Whenever I tell people about my skincare routine or that I use sunscreen on my face every day, they seem shocked. And then I have to explain why I use so many products and why I avoid the sun so much. In those explanations k-beauty word always creeps in and people look even more baffled. So then I have to explain what that is too, and why it is better than European skincare products and practices. At the end I always add that this is why k-beauty is becoming more and more popular in the European world. So I thought I’d scribble a short post on k-beauty and why it’s becoming so popular. This time, however, I’m reversing the order and start (instead of finishing) with this statement about k-beauty and try to justify it by answer the why. So without further ado, here it goes.
Not always has K-beauty (Korean beauty & skincare) been known/accessible (yet alone popular!) in Europe. I remember a few years ago, when I was just starting to get to know Korean skincare, there were very few places where I could get hold of the products. And although Korean beauty & skincare is still not recognisable by many people, it’s rapidly gaining ground in the European beauty sphere and it’s turning many women’s beauty regimes (and approaches to skincare) around (I shall just add that Loreal has already heavily invested in Korean beauty/skincare brands because of the market potential they have).
So why is this happening? Why is K-beauty becoming so popular? Is it just a short-lived hype, another ridiculous trend or maybe it’s a novel to the European world approach to beauty that’s going to stay because of its effectiveness?
There certainly are a lot of reasons why K-beauty is attracting so many people- from Korean celebrities (largely famous for their pretty faces and ‘’ageless’ look, e.g. K-pop bands like BTS or BlackPink) to cute-looking products to the flair of exoticism it brings around as it’s ‘’Asian’’ and hence attractive.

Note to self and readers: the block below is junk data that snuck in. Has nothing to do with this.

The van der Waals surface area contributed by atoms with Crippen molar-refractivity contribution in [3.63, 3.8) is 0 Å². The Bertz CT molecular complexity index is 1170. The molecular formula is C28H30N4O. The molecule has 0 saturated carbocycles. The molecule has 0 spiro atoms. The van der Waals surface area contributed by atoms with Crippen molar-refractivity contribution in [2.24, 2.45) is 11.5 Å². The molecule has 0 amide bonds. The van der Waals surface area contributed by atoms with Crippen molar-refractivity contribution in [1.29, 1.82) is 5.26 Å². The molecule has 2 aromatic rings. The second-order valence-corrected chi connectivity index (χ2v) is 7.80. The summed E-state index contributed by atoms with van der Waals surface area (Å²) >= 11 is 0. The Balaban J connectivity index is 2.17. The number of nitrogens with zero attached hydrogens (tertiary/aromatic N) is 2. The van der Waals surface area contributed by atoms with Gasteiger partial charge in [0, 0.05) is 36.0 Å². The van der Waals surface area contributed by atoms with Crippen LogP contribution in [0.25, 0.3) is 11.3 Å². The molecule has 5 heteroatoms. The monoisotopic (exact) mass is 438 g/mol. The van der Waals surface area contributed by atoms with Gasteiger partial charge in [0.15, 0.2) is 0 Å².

But despite the façade of this seeming hype, there’s much more to the Korean beauty that definitely makes it worth trying and sticking to. There are two main points that validate the real value of the Korean approach to beauty.
1. K-beauty is all about prevention. And prevention is better than treatment of existing skin issues. It’s also less expensive. Koreans take really good care of their skin externally (which is reflected in, for example, their 10-step skincare regime or applying sunscreen religiously- and by religiously I mean every day a few times a day) and internally (ever heard of kimchi? How about bibimbap? Korean diet is one of the healthiest in the world, that’s why Korean women are going to outlive us all). This kind of approach goes even further than the healthy diet and skin ageing prevention. It also extends into the makeup culture. In most cases the best makeup is no makeup- the less ‘unnaturalness’ in the makeup look the better. When the makeup is applied, it should be as delicate and ‘’natural’’ as it can possibly be. However, the general aim is to have such clear, flawless skin as not to have to apply any makeup at all. The skin should look healthy, be dewy and glowing. The Korean concept of cloudless skin captures this ultimate skincare goal very well. But this dewy glow isn’t achieved by the external care of the skin only. It goes much deeper than that. The skin glows when it’s taken care of AND when the person beams with positive emotions. So the mental well being is as much important as the good skincare routine and healthy food. Korean women also aren’t afraid to visit dermatologists regularly. It’s something that differs them from most Western women who tend to regard visits to the dermatologist as the last resort, when they can’t take proper care of their skin themselves and are often haunted by serious skin issues. Korean people, on the other hand, consider visiting skin experts as something normal. It’s quite popular even among men. It’s become so widespread and ‘natural’ that it already makes up part of the wider Korean culture.